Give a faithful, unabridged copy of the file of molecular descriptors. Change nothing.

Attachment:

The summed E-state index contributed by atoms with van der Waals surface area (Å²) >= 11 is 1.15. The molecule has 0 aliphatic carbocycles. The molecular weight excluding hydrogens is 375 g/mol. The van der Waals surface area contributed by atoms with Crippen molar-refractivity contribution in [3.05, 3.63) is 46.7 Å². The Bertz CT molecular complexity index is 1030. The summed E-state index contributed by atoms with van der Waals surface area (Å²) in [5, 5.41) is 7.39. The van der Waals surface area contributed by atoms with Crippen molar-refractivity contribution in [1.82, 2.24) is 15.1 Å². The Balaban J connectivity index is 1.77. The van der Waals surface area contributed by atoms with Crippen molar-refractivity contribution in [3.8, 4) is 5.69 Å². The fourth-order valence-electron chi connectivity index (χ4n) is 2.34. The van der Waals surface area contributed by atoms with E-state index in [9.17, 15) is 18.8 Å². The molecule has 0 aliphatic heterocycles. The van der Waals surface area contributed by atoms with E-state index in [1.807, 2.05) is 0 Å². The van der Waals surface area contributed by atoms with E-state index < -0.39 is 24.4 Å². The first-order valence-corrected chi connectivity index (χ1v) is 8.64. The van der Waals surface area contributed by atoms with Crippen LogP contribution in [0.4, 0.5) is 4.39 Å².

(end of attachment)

The summed E-state index contributed by atoms with van der Waals surface area (Å²) >= 11 is 1.15. The molecule has 0 aliphatic carbocycles. The molecular weight excluding hydrogens is 375 g/mol. The van der Waals surface area contributed by atoms with Crippen molar-refractivity contribution in [3.05, 3.63) is 46.7 Å². The Bertz CT molecular complexity index is 1030. The summed E-state index contributed by atoms with van der Waals surface area (Å²) in [5, 5.41) is 7.39. The van der Waals surface area contributed by atoms with Crippen molar-refractivity contribution in [1.82, 2.24) is 15.1 Å². The Balaban J connectivity index is 1.77. The van der Waals surface area contributed by atoms with Crippen molar-refractivity contribution in [3.8, 4) is 5.69 Å². The fourth-order valence-electron chi connectivity index (χ4n) is 2.34. The van der Waals surface area contributed by atoms with E-state index in [9.17, 15) is 18.8 Å². The molecule has 0 aliphatic heterocycles. The van der Waals surface area contributed by atoms with E-state index in [1.807, 2.05) is 0 Å². The van der Waals surface area contributed by atoms with E-state index < -0.39 is 24.4 Å². The first-order valence-corrected chi connectivity index (χ1v) is 8.64. The van der Waals surface area contributed by atoms with Crippen LogP contribution in [0.4, 0.5) is 4.39 Å².